Insight September 02, 2009
On September 1, 2009, Ebay announced that it would sell 65% of Skype, an internet calling service to a group of investors which includes Silver Lake, a private-equity fund, and a venture-capital firm started recently by Marc Andreessen, founder of Netscape. The price was $1.9 billion in cash, higher than previously expected. Skype was purchased by Ebay in the year of 2005 and was targeted to strengthen the communication between buyers and sellers of Ebay.
The situation is not uncommon in the mergers of the technology companies. As early as in 2000, analysts had already pointed that the problem in the corporate alliance is especially rife in the tech industry, where executives working quickly on “internet time” often rush deals before assessing whether the companies fit well together. In order to determine whether the two companies match each other, merely prior transaction due diligence is not enough.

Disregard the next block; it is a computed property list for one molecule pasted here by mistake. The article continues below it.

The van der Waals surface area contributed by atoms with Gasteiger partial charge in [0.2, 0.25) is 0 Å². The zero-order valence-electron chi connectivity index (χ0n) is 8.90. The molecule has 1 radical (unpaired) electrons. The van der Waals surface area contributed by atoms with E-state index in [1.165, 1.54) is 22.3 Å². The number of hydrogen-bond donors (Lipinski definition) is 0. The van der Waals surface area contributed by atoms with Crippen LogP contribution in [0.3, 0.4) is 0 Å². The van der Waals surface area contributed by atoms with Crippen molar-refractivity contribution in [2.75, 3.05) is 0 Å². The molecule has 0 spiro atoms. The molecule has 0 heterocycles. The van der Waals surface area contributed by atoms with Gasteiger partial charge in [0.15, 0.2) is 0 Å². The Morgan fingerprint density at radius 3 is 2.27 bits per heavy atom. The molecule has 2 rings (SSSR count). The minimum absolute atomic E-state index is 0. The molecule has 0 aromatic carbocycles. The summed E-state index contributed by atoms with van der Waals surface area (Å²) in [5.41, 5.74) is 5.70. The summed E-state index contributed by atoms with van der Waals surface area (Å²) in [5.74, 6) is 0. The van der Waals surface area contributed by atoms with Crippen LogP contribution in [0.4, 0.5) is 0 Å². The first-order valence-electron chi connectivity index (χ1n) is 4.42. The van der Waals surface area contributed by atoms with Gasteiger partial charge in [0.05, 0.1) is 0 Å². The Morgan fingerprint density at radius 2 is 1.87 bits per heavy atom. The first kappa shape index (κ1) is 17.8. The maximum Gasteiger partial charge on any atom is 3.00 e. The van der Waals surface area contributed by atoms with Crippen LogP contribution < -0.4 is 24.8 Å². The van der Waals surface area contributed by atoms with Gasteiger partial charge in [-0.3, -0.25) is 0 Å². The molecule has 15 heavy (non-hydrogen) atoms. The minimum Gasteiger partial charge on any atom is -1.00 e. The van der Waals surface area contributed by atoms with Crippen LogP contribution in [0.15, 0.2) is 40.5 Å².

Reasons why some acquisitions fail, among other things, might be the unfitness of the technology developed by the acquired company to the acquiring company, corporate cultural clash, and disenchanted key employees of the acquired company who finally left the company. A competent law firm or lawyer can add value to the companies by doing adequate intellectual audit and designing an employment package to detain the key employees.